see creatures made of slaughterhouse pieces; you'll see ancient Swamp Things
through different generations; you'll see characters that you know and love, and
characters we're introducing. You'll see deserts blooming, forests burning and
rotting! It's going to be big and epic!
FANG: SEVERED and AMERICAN VAMPIRE share similarities, as
they both take place as America is growing up and inventing itself. Tell me
about your interests in early American history with these titles?
SNYDER: That's a really, really great question! I mean
that's the theme of both series in a lot of ways. That's the fascination on my
part, on SEVERED's part, and on my friend's part, Scott Tuft, with certain
moments in American history.
With AMERICAN VAMPIRE, it was really filtered around this
notion that vampires are part of our popular culture now, but at the same time,
they've had this foreign, exotic feel. They've had this sleek, modern cool
otherness to them, as if we're meant to be attracted to them because they wear
black leather, sunglasses, and go to clubs. They look like they came out of THE
MATRIX. My favorite vampire stories are the ones homegrown, SALEM's LOT, NEAR
DARK, and THE LOST BOYS. They have an excitedly American feel. To me, the
scariest thing about vampires, the thing that makes them enduring, is that
they're essentially people you know and love, who have come back from the grave
to turn you into them. They have all this knowledge of you, from being your
friend, mother, or your brother, and using it against you, because they're an
evil version of themselves. So in that way, that's really what we—me, Rafael
Albuquerque, and Mark Doyle—wanted to do; make a new kind of homegrown
vampire! That's really the core of it, to try and create a vampire that speaks
to American iconography. It's not just about Skinner Sweet being born here, but
the characters have become vampires as part of our imagination of American folk
- cowboys and gangsters. We try to make them very real, detailed flesh and
blood characters. We also try to build them out of certain icons from the
Scott Tuft and I have been friends since we met in high
school. He's in film. This is a fun thing to collaborate on here. With SEVERED,
it came from our fascination with this moment in American history, around 1916, where at home things are very optimistic. There are these new inventions
changing life very quickly, from the automobiles, the railroad being built,
electric lights. There's this sense of optimism while this war is happening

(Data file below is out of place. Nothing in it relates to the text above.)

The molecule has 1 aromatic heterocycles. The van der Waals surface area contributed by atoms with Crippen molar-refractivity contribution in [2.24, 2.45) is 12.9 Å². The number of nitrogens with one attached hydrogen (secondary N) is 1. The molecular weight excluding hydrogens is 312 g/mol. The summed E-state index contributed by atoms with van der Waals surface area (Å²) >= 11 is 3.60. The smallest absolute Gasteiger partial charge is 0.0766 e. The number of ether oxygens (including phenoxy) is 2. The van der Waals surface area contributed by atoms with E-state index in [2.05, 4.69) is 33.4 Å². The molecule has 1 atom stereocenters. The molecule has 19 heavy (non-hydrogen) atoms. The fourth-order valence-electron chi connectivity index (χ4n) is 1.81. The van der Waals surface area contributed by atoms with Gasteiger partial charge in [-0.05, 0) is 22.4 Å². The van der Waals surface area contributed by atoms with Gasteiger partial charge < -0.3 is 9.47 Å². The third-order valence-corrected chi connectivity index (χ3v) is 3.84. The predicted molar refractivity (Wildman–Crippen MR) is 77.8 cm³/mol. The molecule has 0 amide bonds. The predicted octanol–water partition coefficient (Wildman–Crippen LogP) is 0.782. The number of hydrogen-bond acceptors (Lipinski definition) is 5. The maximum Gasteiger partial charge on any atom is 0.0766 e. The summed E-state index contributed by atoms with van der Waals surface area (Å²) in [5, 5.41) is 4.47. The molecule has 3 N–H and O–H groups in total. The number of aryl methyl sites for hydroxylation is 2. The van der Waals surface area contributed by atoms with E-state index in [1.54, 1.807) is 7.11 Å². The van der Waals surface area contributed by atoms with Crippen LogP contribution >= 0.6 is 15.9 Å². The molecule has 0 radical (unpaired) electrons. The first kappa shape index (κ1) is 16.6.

overseas. There's this kind of feeling of both optimism and dread. We really
wanted to tell a story that had both those things. For us, the story centers on
a boy who runs away from home to find his father, who's a traveling minstrel, a
black-face performer. The other character, who is the twisted heart of the
series, is a traveling salesman, who is a demon on the road. He carries a
suitcase, travels the rails and roads. He's this older guy with this really
nice smile. How is he such a good salesman when he's such a nice guy? He says,
"Behind my pearly whites, I've got razor sharp teeth." You laugh it
off like he's joking. You turn your back, he takes out his teeth, and eats you.
It's a series we've been thinking about for a very long time. I'm very proud of
it and happy to do it. It's a different kind of book. It's a slow-burn. It's
not as high octane and fast as AMERICAN VAMPIRE. It's a slower, creepier psychological
fear that builds over time. I like them both equally in terms of that kind of
horror in books and movies. I like THE SHINING, which has that slow-build. Most
stories have bigger scares earlier. It's just a different kind of method and
it's something I was really excited to experiment with. It's a fun
collaboration because it's a little bit of both of us in it.
FANG: AMERICAN VAMPIRE won the Will Eisner Award for Best
New Series. Does winning have an affect or pressure on the writing now?
SNYDER: Well, no, only just because we just have so much fun
on the book. People say that but it's really true. I talk to Rafael all the
time, on Skype, AOL and Facebook chat. We just do our own thing. People just
like it and gave us an award for it. It's not so much intimidating. It's
exciting about wanting a valediction for putting in crazy ideas in the series
already, and it makes us want to go even bigger, in terms of the ideas, the
storylines, the action, and the art. It's about giving people even more on
what's already there, in big fun ways. We're just getting started on it.
FANG: What are you working on now?
SNYDER: SEVERED is finished and will be out in trade
paperback on April 11th. My three big books right now are BATMAN, which I'm obviously super excited about, SWAMP THING, which I'm equally excited about,
and AMERICAN VAMPIRE, which is my baby. One of the collaborators I'm working
with, Rafael, is just knocking it out of the park! Greg Capullo on BATMAN is
just amazing! Same thing about SWAMP THING. Yanick is just slaying it! I
couldn't be happier right now. I can't wait to see what people think of all
these books. I hope you check them out. Let me know what you think. I really
want to know.
FANG: How can readers find out more about your work?
SNYDER: I'm really easy to find. I'm on Facebook and
Twitter, @Ssnyder1835. That's Elvis' birthday. I'm a big Elvis fan. You can
look me up on any social networking sites like that. My books are available on
ComiXology and also in comic stores. The trades of AMERICAN VAMPIRE are
available in book stores. My BATMAN work is out there too. I can't wait to hear
what people think about these books. I couldn't be prouder of what's out now